As we move closer to winter, the days continue to get shorter. Cooler weather is a reminder that winter is on its way. Yet, school kids are still outside during the early morning and afternoon hours. Commuters often walk significant distances to get to and from work. The cool, brisk weather is also a chilling omen reminding us that days are getting shorter.
Anytime of the year, it is important for joggers and walkers to remain aware of their surroundings when traveling near a roadway or busy street. Earlier sunsets and later sunrises can increase the risk of injury for pedestrians in the Detroit area.
Unfortunately, the majority of pedestrian injuries occur when it is dark, near dusk or near dawn, when lighting makes it more difficult for motorists to see a pedestrian. With fewer hours of daylight in the fall, this time of year typically becomes more dangerous for people on bicycles, walking, plating outside or jogging near a traffic lane.
Distractions Can Compound Poor Visibility In The Fall
In addition to the longer hours of darkness during the fall season, some people may be more distracted as we approach the holidays and the end of the year. Concerns of workers who maybe thinking about meeting year-end goals can easily distract them as they drive or walk. Similarly, holiday planning and trying how to figure out where the family will gather this year can create additional stress.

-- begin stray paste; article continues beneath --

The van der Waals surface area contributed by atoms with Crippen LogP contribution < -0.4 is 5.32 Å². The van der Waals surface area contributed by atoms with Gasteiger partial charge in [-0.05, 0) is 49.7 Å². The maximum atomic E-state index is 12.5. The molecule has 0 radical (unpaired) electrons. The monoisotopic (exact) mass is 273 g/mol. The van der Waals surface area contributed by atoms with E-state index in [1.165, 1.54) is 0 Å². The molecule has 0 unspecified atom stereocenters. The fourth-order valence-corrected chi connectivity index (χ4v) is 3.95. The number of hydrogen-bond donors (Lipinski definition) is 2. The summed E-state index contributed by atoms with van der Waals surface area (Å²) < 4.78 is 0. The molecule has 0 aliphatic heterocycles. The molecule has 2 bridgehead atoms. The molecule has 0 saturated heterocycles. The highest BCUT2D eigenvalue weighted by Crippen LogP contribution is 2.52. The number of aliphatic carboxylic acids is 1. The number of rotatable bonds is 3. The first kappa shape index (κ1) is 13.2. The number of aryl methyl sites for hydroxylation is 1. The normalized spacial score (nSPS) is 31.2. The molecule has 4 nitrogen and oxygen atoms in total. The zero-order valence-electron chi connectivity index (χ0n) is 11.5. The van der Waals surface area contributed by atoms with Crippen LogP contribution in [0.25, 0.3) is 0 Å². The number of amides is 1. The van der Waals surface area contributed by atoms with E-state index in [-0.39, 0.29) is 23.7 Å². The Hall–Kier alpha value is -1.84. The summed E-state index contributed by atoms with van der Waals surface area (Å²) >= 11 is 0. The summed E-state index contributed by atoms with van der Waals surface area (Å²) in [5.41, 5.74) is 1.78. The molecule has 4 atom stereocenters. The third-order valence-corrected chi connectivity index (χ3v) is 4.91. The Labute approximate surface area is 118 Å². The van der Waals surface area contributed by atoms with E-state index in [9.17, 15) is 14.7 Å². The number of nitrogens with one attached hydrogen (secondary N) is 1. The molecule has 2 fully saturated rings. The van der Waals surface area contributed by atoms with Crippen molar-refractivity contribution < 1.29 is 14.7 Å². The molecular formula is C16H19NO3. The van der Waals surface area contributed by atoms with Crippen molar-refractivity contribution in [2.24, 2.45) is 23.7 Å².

Staying safe as a pedestrian and paying attention to the surroundings as a driver are important considerations to keep our roads, sidewalks and crosswalks safe. Unfortunately, when a car or truck strikes a person, injuries can be catastrophic or fatal.
Michigan Ranks In The Top Ten For Fatal Pedestrian Accidents
Statistics can often be twisted in many directions. Michigan is ranked as the 18th most dangerous state in the country for pedestrians -- per capita -- according to the National Highway Traffic Safety Administration. However, we are in the top ten when it comes to raw numbers, ranking ninth in the nation for fatal pedestrian accidents.
The failure to yield and distractions are frequently significant contributing factors to a pedestrian accident, according to the NHTSA. In Michigan, a pedestrian may be entitled to personal injury compensation from the driver's insurance company after an accident -- even if the pedestrian does not have insurance, or own a vehicle.